Movie review by Greg Carlson
Tame and tepid when it should be provocative and electrifying, “The Notorious Bettie Page” turns out to be just another dreadfully dull, fill-in-the-blanks biopic. Deliberately choosing a tone, style, and point of view that conspire to hold the title character at a psychological and emotional distance, director Mary Harron falls far short of the success she had with her clever adaptation of “American Psycho.” Working again with Guinevere Turner as co-screenwriter, Harron glides along on the surface, adamantly refusing to speculate about Bettie Page the person.
To her legion of admirers Page was the ultimate 1950s pin-up model. With her dazzling smile, signature brunette bangs, and uninhibited enthusiasm for posing, Page virtually defined the look of an era. Projecting a joyful personality, Page worked with a complete absence of anything resembling a sense of shame, probably the single-most cited reason for her transcendent popularity. Following her retirement from modeling in the late 1950s, Page disappeared from the public eye. Her silence only fueled interest and enthusiastic collectors continued to buy, sell, and trade all manner of Page memorabilia.
It is possible that some Page fanatics will be perfectly satisfied with Harron’s decision to portray Bettie as a blank slate, but most audience members would surely prefer to see the central character as a real person with a vivid inner dimension. As Page, Gretchen Mol is well-cast, but the talented performer cannot overcome the script’s almost total lack of definition. From nearly start to finish, Page seems content to bob along from one episode to the next, almost always at the suggestion of unknown men.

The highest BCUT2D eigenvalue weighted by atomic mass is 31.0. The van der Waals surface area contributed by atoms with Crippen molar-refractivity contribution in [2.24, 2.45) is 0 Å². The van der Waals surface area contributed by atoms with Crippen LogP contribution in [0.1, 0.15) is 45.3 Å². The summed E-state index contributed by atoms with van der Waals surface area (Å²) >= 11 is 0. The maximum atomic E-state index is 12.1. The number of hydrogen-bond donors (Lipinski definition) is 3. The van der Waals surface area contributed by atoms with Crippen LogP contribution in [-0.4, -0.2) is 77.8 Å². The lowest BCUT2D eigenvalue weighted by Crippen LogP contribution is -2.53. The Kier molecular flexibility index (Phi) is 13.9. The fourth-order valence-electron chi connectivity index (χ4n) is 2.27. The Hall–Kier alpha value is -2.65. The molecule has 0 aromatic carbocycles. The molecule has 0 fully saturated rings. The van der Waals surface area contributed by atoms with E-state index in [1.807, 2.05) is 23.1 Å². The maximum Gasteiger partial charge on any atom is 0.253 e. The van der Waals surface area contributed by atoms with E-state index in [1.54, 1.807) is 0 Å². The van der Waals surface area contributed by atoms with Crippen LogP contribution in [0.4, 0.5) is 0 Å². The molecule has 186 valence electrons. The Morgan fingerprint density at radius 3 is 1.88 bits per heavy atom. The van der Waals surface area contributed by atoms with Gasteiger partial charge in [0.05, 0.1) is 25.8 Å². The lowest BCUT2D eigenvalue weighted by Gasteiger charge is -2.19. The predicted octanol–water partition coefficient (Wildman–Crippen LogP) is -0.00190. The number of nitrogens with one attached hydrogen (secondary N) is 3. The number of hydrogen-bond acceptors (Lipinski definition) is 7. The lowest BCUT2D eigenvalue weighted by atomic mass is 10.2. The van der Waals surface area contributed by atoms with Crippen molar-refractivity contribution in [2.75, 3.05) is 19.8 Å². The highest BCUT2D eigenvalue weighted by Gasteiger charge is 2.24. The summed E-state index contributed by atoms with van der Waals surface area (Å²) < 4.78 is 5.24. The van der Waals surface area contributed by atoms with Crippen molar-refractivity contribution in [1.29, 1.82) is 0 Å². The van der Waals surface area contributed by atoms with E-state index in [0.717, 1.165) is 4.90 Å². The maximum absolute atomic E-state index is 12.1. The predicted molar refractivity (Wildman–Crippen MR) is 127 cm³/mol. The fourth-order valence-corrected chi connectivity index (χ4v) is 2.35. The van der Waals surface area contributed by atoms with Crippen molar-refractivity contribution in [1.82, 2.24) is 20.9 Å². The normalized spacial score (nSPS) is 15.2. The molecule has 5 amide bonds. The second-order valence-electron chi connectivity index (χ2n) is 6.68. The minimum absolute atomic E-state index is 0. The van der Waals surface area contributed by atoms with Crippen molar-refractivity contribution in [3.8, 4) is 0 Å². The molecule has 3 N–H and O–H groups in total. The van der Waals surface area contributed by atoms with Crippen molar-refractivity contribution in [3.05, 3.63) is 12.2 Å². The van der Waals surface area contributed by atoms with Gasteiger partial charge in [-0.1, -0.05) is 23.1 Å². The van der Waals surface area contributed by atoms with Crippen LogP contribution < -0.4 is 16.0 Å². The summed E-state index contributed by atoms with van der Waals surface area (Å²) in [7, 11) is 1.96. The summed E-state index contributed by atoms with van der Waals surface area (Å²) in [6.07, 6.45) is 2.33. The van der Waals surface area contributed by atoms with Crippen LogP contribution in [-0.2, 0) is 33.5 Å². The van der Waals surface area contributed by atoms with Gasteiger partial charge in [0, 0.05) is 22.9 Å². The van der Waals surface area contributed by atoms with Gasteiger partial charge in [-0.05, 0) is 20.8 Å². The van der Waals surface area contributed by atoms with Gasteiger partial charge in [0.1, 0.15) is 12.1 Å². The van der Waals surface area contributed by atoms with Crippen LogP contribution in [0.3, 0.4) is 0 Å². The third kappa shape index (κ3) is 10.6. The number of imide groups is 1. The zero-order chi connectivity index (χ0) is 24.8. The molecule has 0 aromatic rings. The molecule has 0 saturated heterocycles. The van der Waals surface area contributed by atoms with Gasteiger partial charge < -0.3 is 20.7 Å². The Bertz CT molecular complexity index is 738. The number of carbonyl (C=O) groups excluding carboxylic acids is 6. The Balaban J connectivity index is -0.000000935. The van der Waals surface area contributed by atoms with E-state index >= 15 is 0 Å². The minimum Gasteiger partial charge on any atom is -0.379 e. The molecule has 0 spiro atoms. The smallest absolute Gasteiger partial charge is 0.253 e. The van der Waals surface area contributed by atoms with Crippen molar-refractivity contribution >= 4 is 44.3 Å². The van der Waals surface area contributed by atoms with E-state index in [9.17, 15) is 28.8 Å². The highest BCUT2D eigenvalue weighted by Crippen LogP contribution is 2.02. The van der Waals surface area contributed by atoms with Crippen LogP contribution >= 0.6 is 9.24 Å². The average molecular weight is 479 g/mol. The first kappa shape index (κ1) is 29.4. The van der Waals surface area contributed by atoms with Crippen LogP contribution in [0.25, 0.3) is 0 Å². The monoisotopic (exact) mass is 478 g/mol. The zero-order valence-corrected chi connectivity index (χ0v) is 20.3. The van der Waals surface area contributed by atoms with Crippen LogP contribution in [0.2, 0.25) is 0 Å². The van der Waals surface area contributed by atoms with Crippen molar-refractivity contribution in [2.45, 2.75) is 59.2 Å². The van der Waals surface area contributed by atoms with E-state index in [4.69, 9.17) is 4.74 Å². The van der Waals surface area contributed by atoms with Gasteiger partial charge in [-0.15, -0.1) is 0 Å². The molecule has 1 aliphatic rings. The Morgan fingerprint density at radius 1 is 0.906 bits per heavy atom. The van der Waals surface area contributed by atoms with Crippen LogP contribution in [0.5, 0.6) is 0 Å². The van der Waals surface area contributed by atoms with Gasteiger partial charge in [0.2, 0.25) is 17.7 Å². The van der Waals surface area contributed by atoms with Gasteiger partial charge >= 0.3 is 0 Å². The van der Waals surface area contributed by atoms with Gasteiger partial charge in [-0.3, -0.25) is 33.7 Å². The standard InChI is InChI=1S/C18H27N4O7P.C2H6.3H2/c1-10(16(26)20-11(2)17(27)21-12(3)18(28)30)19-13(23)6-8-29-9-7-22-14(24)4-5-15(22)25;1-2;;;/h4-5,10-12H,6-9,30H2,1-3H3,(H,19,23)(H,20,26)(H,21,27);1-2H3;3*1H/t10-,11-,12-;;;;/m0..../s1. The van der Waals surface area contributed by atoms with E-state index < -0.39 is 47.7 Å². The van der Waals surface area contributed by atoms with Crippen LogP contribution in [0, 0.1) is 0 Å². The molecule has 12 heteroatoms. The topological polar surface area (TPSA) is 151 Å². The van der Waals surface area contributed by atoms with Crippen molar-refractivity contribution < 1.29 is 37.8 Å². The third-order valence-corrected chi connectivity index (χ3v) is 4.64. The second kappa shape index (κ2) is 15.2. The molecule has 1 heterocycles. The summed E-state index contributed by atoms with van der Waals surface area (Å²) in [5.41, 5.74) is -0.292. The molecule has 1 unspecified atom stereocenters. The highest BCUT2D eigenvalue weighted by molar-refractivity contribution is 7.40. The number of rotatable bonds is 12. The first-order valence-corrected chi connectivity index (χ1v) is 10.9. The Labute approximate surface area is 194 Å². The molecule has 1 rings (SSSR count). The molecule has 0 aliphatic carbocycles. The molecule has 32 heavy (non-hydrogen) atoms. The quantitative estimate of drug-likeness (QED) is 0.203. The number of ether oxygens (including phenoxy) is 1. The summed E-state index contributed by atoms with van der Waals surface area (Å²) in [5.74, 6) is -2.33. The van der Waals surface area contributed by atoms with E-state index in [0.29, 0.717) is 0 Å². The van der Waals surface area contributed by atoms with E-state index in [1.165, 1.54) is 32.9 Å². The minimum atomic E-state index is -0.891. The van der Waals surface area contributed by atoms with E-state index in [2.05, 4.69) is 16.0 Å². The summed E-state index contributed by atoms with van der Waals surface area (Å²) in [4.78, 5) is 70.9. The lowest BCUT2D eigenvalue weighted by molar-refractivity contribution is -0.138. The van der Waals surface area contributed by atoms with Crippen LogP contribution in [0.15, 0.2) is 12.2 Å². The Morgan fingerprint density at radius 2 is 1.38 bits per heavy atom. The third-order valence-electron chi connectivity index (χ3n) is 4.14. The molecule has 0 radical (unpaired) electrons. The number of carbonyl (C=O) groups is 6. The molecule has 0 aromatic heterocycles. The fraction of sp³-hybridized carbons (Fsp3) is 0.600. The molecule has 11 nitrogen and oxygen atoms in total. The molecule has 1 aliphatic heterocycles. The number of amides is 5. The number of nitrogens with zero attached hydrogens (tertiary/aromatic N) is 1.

To the film’s credit, John Dunn’s meticulous costume design recreates literally dozens of Page’s outfits, from her own hand-sewn bikinis to the elaborate fetish corsets and footwear that accompanied her work for brother and sister photography team Irving and Paula Klaw (Chris Bauer and Lili Taylor). The movie is at its most lighthearted and watchable during the restaged photo shoots, which range from the early amateur camera club sessions to the complex rope bondage scenarios favored by the Klaw’s loyal customers. Particularly effective are several lush color sequences that vibrantly capture the nostalgic flavor of the post-World War II era.
Harron never offers viewers a hint about Bettie’s emotional needs, opting instead to saddle the character with a naiveté that would seem to contradict Page’s intelligence and drive. Like so many biopics, “The Notorious Bettie Page” skips over huge sections of the subject’s life, gliding past a number of significant relationships. Art Amsie, generally acknowledged as one of the key Page photographers of the camera club years, is reduced to vapor. Page’s collaboration with Bunny Yeager is treated with maddening superficiality. Even Page’s religious awakening functions as a thematic sin-versus-redemption device that grossly oversimplifies Page’s spirituality by suggesting a single reason for her decision to leave modeling. “The Notorious Bettie Page” might earn some new converts to the Page cult on the strength of Mol’s impression, but for a film dealing with the struggle between 1950s repression and sexuality, Harron’s movie is a major disappointment.
This review was originally published in the High Plains Reader the week of 5/8/06.